Social media kills living in the moment

Meredith Webber, Columnist 

Spring break is finally here. You climb out of the cramped backseat after the five-hour drive, quickly stretch, throw your bags in the hotel room and run toward the beach.You pull out your phone to take a picture of the waves, choose the perfect filter and type the witty caption you came up with during the long drive, all before you even step off the boardwalk.

My friends all did the same thing when we arrived to St. Augustine Beach. I would have too, under normal circumstances. However, I chose to limit my time on social media for Lent.

It was easier than expected at first and felt a little empowering. But then I started noticing all the times I would pull out my phone to scroll through Instagram while walking to class or when I felt left out of a conversation at dinner.

Social media disconnects us from people in our lives. Society has come to believe that sending a couple of snapchats back and forth or liking a friend’s status counts as genuine human interaction. Without social media, you are forced to actually talk to people to find out what is going on in their lives. This verbal communication allows you to better understand a person’s feelings in a way that can be masked by the filters people put on themselves—and their photos—on social media.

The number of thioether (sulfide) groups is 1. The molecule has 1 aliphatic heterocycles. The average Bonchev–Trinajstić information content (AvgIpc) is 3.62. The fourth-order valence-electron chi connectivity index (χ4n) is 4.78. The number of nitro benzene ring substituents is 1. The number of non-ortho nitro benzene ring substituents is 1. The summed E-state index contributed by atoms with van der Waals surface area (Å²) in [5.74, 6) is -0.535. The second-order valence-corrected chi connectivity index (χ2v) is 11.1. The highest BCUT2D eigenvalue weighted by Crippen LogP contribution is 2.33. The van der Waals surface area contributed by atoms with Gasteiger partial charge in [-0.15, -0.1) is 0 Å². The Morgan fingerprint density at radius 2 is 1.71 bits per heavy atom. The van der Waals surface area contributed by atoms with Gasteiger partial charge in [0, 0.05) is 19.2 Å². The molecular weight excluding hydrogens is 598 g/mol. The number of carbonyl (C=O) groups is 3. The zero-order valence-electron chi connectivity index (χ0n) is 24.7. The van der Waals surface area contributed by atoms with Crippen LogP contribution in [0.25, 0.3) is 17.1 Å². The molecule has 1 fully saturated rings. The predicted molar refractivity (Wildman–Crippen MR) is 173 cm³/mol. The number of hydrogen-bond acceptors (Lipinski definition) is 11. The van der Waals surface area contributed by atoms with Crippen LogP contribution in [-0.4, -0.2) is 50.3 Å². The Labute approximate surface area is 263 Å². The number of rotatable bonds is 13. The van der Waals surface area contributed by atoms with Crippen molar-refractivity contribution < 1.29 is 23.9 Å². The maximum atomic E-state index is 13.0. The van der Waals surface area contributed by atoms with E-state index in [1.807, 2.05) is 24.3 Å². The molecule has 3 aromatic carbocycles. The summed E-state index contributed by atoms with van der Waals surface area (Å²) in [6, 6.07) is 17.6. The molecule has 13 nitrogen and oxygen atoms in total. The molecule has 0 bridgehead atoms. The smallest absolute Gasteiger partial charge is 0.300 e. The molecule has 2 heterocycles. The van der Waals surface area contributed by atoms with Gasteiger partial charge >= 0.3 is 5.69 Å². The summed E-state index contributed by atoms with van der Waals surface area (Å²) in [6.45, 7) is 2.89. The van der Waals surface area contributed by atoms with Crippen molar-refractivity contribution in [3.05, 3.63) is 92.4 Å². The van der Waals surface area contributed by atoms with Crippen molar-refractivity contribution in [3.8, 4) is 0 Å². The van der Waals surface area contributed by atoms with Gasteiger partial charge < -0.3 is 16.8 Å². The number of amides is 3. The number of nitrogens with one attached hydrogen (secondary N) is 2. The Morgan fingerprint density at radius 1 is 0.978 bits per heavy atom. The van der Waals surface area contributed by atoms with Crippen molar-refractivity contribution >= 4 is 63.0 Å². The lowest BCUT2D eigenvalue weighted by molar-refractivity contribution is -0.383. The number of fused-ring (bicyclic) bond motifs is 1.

It is not a surprise that people on social media portray themselves in the best way possible. However, this leads to a false perception that our friends’ lives are a lot better than they truly are. This makes people feel the need to prove themselves on social media.

Imagine all the times you have been taking pictures with friends and someone instructs, “laugh like we are having a good time!” While this does not appear intentionally harmful, this contributes to false perceptions that distract from what is really happening in our lives.

The fear of missing out, or “FOMO,” is often the reason that users are constantly refreshing their feeds. This is a valid concern.

Plenty of birthdays have been forgotten because Facebook was not there as a reminder. I did not know what a lot of people did for spring break.

However, I had a deeper appreciation for the things I did see on spring break because I was seeing them through my own eyes and not my phone screen while I was trying to take a picture. We should be more afraid of missing out on what is right in front of us than a Facebook post.

Try disconnecting from your phone and reconnecting with the people in your life for a day, weekend or even a week. I am sure that increased phone battery life will not likely be the only benefit.

Webber is a freshman journalism and mass communication major.

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